Naval History and Heritage Command

Naval History and Heritage Command

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Philadelphia II (Frigate)

(Frigate: 1,240 tons; length 130’; beam 39’; depth of hold 13’6”; complement 307; armament 28 18-pounder guns)

The city in Pennsylvania where the Continental Congress met during much of the American Revolution.


The second Philadelphia, a frigate originally named City of Philadelphia, was built at Philadelphia, Pa., for the United States Government by the citizens of the city in 1798–-1799. She was designed by Josiah Fox and built by Samuel Humphreys, Nathaniel Hutton, and John Delavue. Her carved work was done by William Rush of Philadelphia. Philadelphia was laid down about 14 November 1798; launched 28 November 1799; and commissioned 5 April 1800, Capt. Stephen Decatur, Sr., in command.

Putting to sea for duty in the West Indies, the frigate arrived on the Guadaloupe Station in May 1800 and relieved frigate Constellation. During this cruise she captured five French armed vessels and recaptured six merchant ships which had fallen into French hands.

Returning home in March 1801, Philadelphia was ordered to prepare for a year's cruise in the Mediterranean as part of a squadron commanded by Commodore Richard Hale. At his own request, Decatur was relieved of the command of Philadelphia by Capt. Samuel Barron. The squadron, with Commodore Hale in frigate President, arrived Gibraltar 1 July. Philadelphia was directed to cruise the Straits and blockade the coast of Tripoli, the Bashaw having seized American merchantmen for ransom and threatened to make war on the United States.

Philadelphia departed Gibraltar enroute the United States 11 May 1802, arriving in mid-July. In ordinary until 21 May 1803, when she recommissioned, she again sailed for the Mediterranean 28 July. She arrived Gibraltar 24 August, Capt. William Bainbridge in command, and two days later recaptured the American brig Celia from the Moroccan ship-of-war Mirboka, 24 guns and 100 men, and brought them both into Gibraltar. Following a month of negotiations with the Sultan of Morocco at Tangiers in September, the frigate then sailed for Tripoli in company with schooner Vixen in early October, the two ships intending to establish a close blockade of that port.

The frigate cruised off Tripoli until 31 October, when she ran aground on an uncharted reef off Tripoli harbor. All efforts to refloat her failed and, under fire from shore batteries and from four Tripolitan gunboats on her lee quarter (a position where the frigate could not return fire), Capt. Bainbridge spiked his guns and surrendered Philadelphia to the enemy, her officers and men made captive. With the help of a favorable tide the Tripolitans floated the warship and towed her into Tripoli harbor, where she could be plundered at their convenience.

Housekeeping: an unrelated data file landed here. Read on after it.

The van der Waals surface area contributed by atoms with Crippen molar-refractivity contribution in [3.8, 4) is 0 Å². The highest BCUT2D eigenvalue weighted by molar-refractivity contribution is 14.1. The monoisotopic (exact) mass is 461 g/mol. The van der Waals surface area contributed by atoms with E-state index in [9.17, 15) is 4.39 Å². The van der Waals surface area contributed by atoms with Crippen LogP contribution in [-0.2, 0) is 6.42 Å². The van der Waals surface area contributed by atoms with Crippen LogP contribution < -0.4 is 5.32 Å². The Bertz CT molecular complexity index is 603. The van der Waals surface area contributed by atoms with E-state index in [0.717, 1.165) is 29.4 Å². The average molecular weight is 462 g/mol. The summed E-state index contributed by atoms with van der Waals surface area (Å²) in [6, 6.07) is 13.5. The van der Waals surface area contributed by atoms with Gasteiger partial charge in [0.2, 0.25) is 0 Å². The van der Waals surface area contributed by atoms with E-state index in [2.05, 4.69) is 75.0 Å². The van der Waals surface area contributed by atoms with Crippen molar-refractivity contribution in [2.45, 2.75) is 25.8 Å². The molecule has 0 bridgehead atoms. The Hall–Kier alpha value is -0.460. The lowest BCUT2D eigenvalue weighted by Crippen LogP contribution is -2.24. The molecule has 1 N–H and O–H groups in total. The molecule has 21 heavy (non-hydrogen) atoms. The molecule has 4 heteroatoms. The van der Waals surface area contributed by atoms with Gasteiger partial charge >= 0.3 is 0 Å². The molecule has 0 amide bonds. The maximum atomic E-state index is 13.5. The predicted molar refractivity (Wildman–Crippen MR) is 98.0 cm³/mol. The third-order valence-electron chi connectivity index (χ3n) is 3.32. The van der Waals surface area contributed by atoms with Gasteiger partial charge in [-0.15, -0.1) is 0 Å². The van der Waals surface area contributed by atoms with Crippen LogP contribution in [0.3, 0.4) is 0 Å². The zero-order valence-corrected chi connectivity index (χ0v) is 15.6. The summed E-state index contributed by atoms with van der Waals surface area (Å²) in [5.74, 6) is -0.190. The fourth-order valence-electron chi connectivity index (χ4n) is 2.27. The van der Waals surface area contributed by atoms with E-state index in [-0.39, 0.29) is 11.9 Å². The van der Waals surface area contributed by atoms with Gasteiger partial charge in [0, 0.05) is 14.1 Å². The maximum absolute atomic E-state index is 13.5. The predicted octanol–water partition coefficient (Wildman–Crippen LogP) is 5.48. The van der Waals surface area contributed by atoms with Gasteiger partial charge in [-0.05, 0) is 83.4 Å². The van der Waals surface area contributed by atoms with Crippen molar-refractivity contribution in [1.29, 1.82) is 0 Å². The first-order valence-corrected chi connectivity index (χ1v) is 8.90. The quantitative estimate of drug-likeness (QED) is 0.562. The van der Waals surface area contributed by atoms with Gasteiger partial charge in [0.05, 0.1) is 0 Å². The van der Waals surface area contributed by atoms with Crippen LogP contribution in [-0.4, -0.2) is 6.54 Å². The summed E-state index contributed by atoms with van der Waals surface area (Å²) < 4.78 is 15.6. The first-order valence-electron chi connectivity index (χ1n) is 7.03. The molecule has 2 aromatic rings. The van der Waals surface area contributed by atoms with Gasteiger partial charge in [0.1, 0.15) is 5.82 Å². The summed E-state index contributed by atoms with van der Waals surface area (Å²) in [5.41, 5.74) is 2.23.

Three months later, Capt. Edward Preble (then in Constitution at Syracuse, Sicily planning a campaign against Tripoli come Spring) organized a port raid against the poorly defended frigate in Tripoli harbor. A captured Tripolitan ketch, commissioned as Intrepid and commanded by Lieutenant Stephen Decatur, sailed in company with brig Syren in early February. Disguised as a Maltese merchant ship, and flying British colors, Intrepid entered Tripoli harbor on the afternoon of 16 February 1804. On the pretense of having lost her anchors in the recent storm, the ketch asked permission to moor alongside Philadelphia until morning. Lines went across, and the ketch drew near the frigate.

An alert Tripolitan guard shouted out a warning that the strangers were Americans, but only moments later the ships touched and Decatur and sixty of his volunteer crew swarmed on board Philadelphia, charging with swords and boarding pikes. The sudden attack overwhelmed the Tripolitan’s, about twenty were killed in the melee and the rest leapt overboard, got away in a boat or fled below decks. Within fifteen minutes the frigate was fired and flames literally chased the attackers out of the ship, violent winds sweeping the fire out of hatchways, gun ports and scupper holes. Intrepid pulled furiously away, just escaping the rising flames that engulfed the rigging and tops of the burning frigate. As Midshipman Ralph Izard Jr. later wrote, “It is a miracle that our little vessel escaped the flames, lying within two feet of them & to leeward also!” Philadelphia drfted as she burned, coming ashore under the walls of the Pasha’s castle.

“The Bashaw,” wrote the Danish consul, “saw the whole business with his own Eyes, – the fire ship was beyond reach before they could give orders – the Fregate was totally burnt.” Preble commended Decatur and his men to the Secretary of the Navy, saying their “…conduct in the performance of the dangerous service assigned them, cannot be sufficiently estimated – It is beyond all praise…”

Updated, Dr. Timothy L. Francis, 02 Novenber 2007

Published: Thu Aug 20 09:02:51 EDT 2015